You might think you look better with a tan, but the truth is, there is no such thing as a safe tan. When your skin becomes tan, it is really a sign that your skin cells have been hurt. The sun’s ultraviolet (UV) rays are what damage your skin and these rays play a big role in the growth of skin cancer, the most common kind of cancer in the U.S. Today, more young people than ever are getting skin cancer.
To protect yourself:
- When possible, avoid outdoor activities during midday, when the sun’s rays are strongest. This usually means the hours between 10 a.m. and 4 p.m.
- Wear protective clothing, such as a wide-brimmed hat, long-sleeved shirt, and long pants.
- Wear wraparound sunglasses that provide 100 percent UV ray protection to protect your eyes.
- Always wear a broad-spectrum sunscreen and lipscreen with at least SPF 15. Follow the directions on the bottle to reapply and check the expiration date. Sunscreen without an expiration date will last no more than three years. Sunscreen will not last as long if it is stored in very hot or very cold temperatures.
For more information on UV rays, tanning and burning, and how to prevent skin damage, read the Center for Disease Control and Prevention’s Q&A on skin cancer.
Q: When do I need to protect myself from sun exposure?
A: Protection from sun exposure is important all year round, not just during the summer or at the beach. Any time the sun’s ultraviolet (UV) rays are able to reach the earth, you need to protect yourself from excessive sun exposure. UV rays can cause skin damage during any season or temperature.
Relatively speaking, the hours between 10 a.m. and 4 p.m. during daylight savings time (9 a.m. – 3 p.m. during standard time) are the most hazardous for UV exposure in the continental United States. UV radiation is the greatest during the late spring and early summer in North America.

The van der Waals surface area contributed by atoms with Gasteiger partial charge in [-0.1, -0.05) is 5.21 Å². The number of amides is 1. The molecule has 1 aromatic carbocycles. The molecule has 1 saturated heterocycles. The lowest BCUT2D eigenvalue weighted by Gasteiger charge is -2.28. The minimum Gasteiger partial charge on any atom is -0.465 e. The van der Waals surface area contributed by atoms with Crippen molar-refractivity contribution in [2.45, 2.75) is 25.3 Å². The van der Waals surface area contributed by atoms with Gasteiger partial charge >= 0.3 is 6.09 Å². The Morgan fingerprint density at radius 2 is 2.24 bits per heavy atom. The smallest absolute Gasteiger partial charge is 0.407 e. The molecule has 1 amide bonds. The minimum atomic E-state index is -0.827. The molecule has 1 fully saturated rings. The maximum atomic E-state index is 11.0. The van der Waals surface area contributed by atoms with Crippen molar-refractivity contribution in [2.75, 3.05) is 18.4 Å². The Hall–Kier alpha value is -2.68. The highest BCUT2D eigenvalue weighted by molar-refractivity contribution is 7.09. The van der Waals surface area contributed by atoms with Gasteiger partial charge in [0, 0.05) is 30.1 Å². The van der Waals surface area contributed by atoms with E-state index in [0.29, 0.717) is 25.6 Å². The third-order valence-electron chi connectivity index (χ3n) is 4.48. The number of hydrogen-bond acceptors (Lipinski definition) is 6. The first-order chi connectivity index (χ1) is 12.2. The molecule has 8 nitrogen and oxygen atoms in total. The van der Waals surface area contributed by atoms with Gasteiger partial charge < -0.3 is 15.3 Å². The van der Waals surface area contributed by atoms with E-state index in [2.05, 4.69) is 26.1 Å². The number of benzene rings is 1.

Remember: UV rays reach you on cloudy and hazy days, as well as on bright and sunny days. UV rays will also reflect off any surface like water, cement, sand, and snow. UV Rays
Q: What exactly are “ultraviolet rays” ?
A: Ultraviolet (UV) rays are a part of sunlight that is an invisible form of radiation. UV rays can penetrate and change the structure of skin cells.
There are three types of UV rays: ultraviolet A (UVA), ultraviolet B (UVB), and ultraviolet C (UVC). UVA is the most abundant source of solar radiation at the earth’s surface and penetrates beyond the top layer of human skin. Scientists believe that UVA radiation can cause damage to connective tissue and increase a person’s risk for developing skin cancer.
UVB rays are less abundant at the earth’s surface than UVA because a significant portion of UVB rays is absorbed by the ozone layer. UVB rays penetrate less deeply into the skin than do UVA rays, but also can be damaging.
UVC radiation is extremely hazardous to skin, but it is completely absorbed by the stratospheric ozone layer and does not reach the surface of the earth.
Q: How can I protect myself from the sun’s UV rays?
A: When possible, avoid outdoor activities during midday, when the sun’s rays are strongest. This usually means the hours between 10 a.m. and 4 p.m. You can also wear protective clothing, such as a wide-brimmed hat, long-sleeved shirt, and long pants.
For eye protection, wear wraparound sunglasses that provide 100 percent UV ray protection. And always wear a broad-spectrum (protection against both UVA and UVB rays) sunscreen and lipscreen with at least SPF 15. Remember to reapply as indicated by the manufacturer’s directions.